Leeton and Colleagues reported the first pregnancy after transfer of a donated embryo in a patient with primary ovarian failure. Now embryo donation is a well-established and successful form of assisted conception treatment where both partners are sub fertile. Embryo donation is an ethically and legally accepted form of treatment
1) Menopausal or premenopausal woman and sub fertile partner.
The subfertility of the male partner could be due to primary testicular failure or to a genetic disorder. The menopausal status of the female partner could be due to premature ovarian failure, gonadal dysgenesis, or ovarian failure secondary to chemotherapy, radiotherapy or surgical oophorectomy. This group of patients forms the majority of that seeking embryo donation. It is also these groups of patients that raise the most concerns about embryo donation, as the majority are older patients and at risk of age –related pregnancy complications, which also raise concerns about the welfare of any resulting children.
2) Recurrent IVF failures.
Older patients undergoing IVF- ET should receive adequate counseling about the likelihood of achieving a live birth. Those patients with reduced ovarian reserve or poor oocyte quality should be offered alternative treatments such as oocyte and embryo donation.
3) Carriers of genetic disease or chromosomal abnormalities.
Couples who are at risk of having children with severe disability, e.g. X- linked disorders, cystic fibrosis or repeated pregnancy loss due to chromosomal abnormalities are candidates for embryo donation .However, although antenatal fetal diagnosis is available for an increasing number of these conditions, termination of pregnancy remains un acceptable for many couples. Recent advances in preimplantation genetic diagnosis have enabled couples to undergo IVF, preimplantation embryo biopsy and the transfer of normal embryos. However, the high cost and complexity of this procedure put it beyond the means of many couples. This group of patients forms the smallest group of those who seek embryo donation.
The large majority of embryo donors are couples who have completed their families through IVF and have spare embryos cryopreserved. They volunteer to donate their spare embryos because they want to help infertile couples for whom they feel great sympathy. Embryo donors are carefully selected and screened.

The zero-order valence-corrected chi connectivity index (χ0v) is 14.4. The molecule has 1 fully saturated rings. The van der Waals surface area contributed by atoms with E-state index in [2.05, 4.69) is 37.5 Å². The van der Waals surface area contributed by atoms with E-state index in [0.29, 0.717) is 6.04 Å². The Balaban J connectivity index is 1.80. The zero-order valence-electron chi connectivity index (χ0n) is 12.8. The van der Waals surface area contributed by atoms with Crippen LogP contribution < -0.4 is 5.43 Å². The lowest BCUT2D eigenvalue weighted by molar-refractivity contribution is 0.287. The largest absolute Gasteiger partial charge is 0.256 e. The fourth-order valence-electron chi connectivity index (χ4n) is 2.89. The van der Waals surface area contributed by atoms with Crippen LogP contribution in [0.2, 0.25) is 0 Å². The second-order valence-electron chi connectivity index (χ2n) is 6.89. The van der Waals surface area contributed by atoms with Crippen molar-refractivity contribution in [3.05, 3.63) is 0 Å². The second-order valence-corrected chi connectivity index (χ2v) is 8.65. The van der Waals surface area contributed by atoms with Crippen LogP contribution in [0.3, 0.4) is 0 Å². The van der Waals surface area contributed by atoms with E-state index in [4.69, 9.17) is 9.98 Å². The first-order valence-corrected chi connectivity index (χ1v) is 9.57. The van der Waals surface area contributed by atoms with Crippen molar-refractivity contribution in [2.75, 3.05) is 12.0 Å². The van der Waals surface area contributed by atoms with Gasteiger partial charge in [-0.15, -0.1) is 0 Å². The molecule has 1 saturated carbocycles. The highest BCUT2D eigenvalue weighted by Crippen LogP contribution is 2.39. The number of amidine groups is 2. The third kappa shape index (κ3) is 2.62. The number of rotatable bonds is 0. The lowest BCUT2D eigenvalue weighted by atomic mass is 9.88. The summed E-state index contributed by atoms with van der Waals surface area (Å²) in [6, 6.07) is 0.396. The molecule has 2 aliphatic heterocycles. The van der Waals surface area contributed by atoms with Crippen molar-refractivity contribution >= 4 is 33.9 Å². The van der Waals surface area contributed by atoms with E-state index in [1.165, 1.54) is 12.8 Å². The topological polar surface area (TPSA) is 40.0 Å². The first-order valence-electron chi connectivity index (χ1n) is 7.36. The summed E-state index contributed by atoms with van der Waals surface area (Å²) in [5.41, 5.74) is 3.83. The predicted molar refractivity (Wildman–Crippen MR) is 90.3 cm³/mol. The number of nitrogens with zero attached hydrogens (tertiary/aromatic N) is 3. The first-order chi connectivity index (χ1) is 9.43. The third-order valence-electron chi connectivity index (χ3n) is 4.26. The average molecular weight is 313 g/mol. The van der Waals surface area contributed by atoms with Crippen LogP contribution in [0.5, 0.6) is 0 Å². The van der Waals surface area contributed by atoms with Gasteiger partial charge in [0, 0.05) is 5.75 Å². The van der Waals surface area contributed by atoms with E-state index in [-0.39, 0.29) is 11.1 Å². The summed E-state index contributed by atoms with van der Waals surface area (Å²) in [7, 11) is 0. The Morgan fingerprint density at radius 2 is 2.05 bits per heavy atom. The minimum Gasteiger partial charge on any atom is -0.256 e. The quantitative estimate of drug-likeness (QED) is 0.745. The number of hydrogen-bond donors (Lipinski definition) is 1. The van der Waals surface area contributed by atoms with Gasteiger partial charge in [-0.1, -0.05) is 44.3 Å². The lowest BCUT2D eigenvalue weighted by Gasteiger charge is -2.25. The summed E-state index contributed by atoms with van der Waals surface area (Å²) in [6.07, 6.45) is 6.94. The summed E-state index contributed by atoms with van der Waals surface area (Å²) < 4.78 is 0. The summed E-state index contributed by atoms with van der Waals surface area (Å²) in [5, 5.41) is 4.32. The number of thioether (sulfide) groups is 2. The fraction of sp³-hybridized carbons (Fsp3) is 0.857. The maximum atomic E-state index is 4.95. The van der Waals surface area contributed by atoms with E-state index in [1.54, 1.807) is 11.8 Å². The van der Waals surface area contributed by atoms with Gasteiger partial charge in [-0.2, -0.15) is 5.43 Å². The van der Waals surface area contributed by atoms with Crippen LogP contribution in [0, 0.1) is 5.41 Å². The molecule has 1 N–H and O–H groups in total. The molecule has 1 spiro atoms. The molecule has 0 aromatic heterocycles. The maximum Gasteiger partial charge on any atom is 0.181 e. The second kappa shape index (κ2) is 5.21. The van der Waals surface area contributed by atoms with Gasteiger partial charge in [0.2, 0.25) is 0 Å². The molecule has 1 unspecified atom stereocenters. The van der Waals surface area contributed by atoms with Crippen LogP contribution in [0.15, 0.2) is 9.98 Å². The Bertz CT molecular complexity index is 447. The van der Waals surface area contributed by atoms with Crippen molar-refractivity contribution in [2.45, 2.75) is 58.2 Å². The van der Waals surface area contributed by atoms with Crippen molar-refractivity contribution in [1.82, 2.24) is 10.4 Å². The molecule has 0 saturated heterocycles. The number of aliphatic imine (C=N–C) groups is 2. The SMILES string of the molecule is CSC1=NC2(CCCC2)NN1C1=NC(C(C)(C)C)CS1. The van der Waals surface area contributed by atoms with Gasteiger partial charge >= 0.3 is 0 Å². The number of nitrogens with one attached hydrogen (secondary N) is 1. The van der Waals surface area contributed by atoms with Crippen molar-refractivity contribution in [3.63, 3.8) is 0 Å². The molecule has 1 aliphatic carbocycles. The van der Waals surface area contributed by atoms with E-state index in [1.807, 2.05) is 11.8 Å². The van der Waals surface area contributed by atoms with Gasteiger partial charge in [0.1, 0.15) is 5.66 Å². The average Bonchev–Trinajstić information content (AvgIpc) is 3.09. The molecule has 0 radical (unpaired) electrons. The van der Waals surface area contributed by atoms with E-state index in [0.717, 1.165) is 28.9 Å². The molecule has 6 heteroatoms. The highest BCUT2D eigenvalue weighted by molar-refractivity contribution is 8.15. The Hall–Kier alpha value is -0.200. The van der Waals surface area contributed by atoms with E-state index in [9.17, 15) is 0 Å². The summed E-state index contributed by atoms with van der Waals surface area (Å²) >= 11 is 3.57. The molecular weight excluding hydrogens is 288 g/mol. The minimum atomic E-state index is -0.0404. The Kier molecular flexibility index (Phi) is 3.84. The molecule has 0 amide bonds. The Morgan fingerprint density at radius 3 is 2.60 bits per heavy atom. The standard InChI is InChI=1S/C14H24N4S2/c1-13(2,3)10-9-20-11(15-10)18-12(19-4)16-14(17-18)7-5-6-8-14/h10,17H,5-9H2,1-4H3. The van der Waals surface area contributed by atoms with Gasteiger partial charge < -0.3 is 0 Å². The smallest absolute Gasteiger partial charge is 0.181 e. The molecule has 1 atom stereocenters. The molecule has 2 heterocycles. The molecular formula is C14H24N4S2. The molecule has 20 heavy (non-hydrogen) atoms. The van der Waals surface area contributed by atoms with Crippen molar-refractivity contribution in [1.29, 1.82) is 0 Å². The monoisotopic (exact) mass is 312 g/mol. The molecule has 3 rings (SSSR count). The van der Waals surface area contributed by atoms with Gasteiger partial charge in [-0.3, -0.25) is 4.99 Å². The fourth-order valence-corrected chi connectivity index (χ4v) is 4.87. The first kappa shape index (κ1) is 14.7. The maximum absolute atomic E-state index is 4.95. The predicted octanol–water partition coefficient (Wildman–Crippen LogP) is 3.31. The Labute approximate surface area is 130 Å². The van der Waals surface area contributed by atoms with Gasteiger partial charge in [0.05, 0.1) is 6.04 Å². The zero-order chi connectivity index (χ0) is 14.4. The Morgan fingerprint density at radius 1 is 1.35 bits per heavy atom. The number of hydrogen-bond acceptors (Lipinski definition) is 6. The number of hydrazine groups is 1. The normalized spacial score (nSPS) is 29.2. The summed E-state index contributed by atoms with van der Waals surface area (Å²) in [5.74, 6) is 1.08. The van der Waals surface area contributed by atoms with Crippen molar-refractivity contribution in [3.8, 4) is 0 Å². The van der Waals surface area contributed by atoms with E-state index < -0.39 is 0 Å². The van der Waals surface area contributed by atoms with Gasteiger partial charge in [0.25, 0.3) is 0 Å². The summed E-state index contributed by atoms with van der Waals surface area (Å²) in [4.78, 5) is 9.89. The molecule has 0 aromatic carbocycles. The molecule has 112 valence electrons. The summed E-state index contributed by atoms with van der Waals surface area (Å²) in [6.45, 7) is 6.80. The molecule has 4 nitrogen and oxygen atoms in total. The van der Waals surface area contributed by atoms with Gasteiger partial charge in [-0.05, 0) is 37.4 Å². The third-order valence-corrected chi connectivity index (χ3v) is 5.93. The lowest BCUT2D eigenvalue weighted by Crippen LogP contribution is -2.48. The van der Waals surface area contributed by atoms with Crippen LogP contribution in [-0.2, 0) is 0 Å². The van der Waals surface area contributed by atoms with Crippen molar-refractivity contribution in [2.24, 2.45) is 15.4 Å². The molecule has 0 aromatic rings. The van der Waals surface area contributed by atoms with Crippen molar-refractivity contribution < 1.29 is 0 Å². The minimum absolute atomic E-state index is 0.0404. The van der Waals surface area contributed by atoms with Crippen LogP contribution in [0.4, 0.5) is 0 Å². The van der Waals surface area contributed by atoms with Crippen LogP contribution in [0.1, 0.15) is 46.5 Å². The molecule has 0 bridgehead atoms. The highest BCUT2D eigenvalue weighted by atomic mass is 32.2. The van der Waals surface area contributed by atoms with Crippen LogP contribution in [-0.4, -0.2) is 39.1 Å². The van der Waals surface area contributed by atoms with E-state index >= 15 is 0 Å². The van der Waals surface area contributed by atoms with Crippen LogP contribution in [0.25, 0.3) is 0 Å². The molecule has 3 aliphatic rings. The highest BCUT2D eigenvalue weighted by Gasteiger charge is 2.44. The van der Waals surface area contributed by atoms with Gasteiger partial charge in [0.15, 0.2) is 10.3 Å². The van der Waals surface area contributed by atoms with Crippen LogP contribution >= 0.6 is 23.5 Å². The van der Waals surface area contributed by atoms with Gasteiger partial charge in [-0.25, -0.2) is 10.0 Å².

The other source of donated embryos is by way of separate oocyte and sperm donation. Donation from infertile couples is less successful than form fertile volunteers; however, this is a more costly source of donors.
Donors are screened for Genetic and infectious diseases like HIV, HBSAg to prevent transmission to the recipient or the offspring.
Physical characteristics of the donor couple such as skin color, eye colour, hair colour and body build are matched as closely as possible to the characteristics of the intended recipient couple.
Transfer of donated embryos offers a good alternative for a select group of patients, mainly menopausal or premenopausal women with infertile or sub fertile partners. Other group of patients who will be benefit from this treatment include patients with recurrent failure at IVF treatment and couples with congenital and hereditary diseases.
This is an option for women with ovaries but no uterus. Such a situation could arise because of a congenital anomaly like mullerian agenesis or following hysterectomy.
A standard IVF regimen can be used and the ovum pick up done.
The surrogate mother is prepared as for a frozen embryo replacement cycle with hormone replacement therapy.
Preimplantation Genetic diagnosis (PGD)
This is the term given to the detection of genetic disorder in human embryos. It can be done by a biopsy of the polor body or the blastomeres of the embryo. This is useful only if the female partner is the carrier of the genetic defect. The extruded polor body does not contribute to subsequent development of the embryo and hence removal has minimal adverse effect on later development after fertlisation. The other option is embryo biopsy and is usually a blastomere biopsy. Usually when an embryo reaches the 6-12 cell stage, a single cell is subjected to genetic analysis. FISH or fluorescent in situ hybridization is the preferred technique to detect chromosomal anomalies like trisomies. PCR involves repeated amplification of DNA to obtain adequate genetic material and this helps in detecting single gene mutations like cystic fibrosis and sickle cell anemia.